But there are many other reasons to believe that, despite what the new Prime Minister, Theresa May says, Brexit might not mean Brexit after all.
The legal complexity of Brexit is only just beginning to dawn – it’s huge. There is currently a legal challenge against the government’s decision not to give Parliament a vote on Brexit. That may end up in the Supreme Court and, if successful, create legal history.
The #BrexitJustice campaign, founded by Marcus J Ball, has already raised more than £100,000 to take Leave campaigners to court for allegedly lying to the public about what a Brexit would mean for the UK. If that case is successful, it could have dramatic implications on the chances of Brexit going ahead.
There is also the issue of Scotland. Theresa May seems anxious to ensure that Scotland doesn’t break away from the UK – but how could that be achieved if the UK really does break away from the EU?
Scotland’s First Minister, Nicola Sturgeon, has pledged to trigger a second independence referendum for Scotland if the UK triggers Article 50.
Commented The Independent: ‘The more time goes by, the more plausible it becomes that the UK may never actually leave the European Union.‘Leaving the EU is so difficult, and the consequences are so economically damaging, that it may be easier for prime minister Theresa May’s government to endlessly delay the process rather than to actually leave.’
In a note to investors, Morgan Stanley, one of the world’s biggest financial institutions, stated:‘Leaving the EU will cause such massive damage to the UK economy that it might be political suicide for any government to actually leave despite the fact that a majority of people voted Leave in the EU Referendum.’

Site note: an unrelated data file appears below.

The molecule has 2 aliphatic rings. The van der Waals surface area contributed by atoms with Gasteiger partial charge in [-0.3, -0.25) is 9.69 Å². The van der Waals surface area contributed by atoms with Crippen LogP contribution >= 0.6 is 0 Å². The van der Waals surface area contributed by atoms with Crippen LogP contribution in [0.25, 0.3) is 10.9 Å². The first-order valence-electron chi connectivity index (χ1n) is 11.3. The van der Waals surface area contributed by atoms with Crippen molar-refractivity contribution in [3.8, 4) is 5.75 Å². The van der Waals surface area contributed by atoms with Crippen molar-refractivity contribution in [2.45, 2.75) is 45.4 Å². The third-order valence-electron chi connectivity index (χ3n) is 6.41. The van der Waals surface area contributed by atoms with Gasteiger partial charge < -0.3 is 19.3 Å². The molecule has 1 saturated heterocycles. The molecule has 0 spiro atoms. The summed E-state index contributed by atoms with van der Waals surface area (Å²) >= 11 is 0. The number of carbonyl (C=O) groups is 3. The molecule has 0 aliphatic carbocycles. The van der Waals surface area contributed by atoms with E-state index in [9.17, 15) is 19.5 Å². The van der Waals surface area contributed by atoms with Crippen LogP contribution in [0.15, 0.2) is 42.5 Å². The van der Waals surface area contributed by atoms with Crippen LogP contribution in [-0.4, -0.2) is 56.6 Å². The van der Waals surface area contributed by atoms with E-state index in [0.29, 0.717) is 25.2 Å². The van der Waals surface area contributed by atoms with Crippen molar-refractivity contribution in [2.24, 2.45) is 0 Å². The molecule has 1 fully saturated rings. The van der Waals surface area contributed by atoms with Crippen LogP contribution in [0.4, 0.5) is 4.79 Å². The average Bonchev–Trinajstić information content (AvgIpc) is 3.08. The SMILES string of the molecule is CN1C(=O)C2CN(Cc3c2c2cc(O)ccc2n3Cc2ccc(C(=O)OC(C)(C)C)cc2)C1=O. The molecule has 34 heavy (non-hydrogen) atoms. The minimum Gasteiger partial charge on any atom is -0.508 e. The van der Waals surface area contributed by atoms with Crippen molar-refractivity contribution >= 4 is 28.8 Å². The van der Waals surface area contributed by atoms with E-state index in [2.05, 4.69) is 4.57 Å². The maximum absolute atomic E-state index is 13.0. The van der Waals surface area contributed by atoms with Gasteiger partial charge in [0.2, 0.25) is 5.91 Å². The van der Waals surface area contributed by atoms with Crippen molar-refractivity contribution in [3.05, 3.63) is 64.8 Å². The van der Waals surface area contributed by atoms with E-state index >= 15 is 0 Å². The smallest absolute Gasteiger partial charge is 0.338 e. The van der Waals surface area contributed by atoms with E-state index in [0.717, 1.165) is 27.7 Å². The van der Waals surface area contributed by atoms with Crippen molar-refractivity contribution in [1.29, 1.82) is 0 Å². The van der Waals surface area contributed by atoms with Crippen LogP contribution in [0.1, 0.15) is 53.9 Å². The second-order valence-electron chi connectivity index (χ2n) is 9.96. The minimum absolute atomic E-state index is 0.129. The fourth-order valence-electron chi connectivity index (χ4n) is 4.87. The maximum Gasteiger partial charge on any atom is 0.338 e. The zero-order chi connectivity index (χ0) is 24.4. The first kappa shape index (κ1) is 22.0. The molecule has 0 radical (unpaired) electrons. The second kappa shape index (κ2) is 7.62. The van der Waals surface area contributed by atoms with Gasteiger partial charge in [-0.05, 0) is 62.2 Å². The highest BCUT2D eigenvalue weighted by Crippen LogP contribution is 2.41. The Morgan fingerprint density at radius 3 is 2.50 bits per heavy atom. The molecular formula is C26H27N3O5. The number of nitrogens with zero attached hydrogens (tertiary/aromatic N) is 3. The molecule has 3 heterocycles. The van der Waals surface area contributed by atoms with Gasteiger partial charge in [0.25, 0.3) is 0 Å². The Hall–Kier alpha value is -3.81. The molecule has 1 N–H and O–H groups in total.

The firm has predicted that that the uncertainty surrounding the UK’s future following the referendum vote in favour of Brexit will push the UK into a recession by the end of this year.
According to research by Morgan Stanley, if London’s financial services loses its ‘passport’ access to the EU Single Market, it could be devastating, because The City pays 11% of the UK’s entire tax base.
Here’s a summary of ten reasons why Brexit may never actually happen:
1. The Tory government has a majority of only 12 seats.
2. The Prime minister Theresa May is pro-Remain.
3. Over 70% of all MPs are pro-Remain.
4. Losing privileged access to the EU Single Market will seriously damage the economy.
5. Brexit could devastate the City’s financial services which contribute 11% of the UK’s entire tax base.
6. The government faces a General Election in 2020 – immediately following a possible Brexit.
7. Will the Tories really want to go into the election having to defend a policy that damages the UK?
8. The EU will not offer the UK full access to the Single Market without ‘free movement of people’.
9. Over a million UK voters live in EU countries. Most of them would vote against a Brexit government.
10. Triggering Article 50 is reversible before Brexit takes place, if that’s what the country wants.
Jon Danzig is an award winning medical and investigative journalist, formerly at the BBC. He specializes in writing about health, human rights and the European Union. More at: http://www.jondanzig.com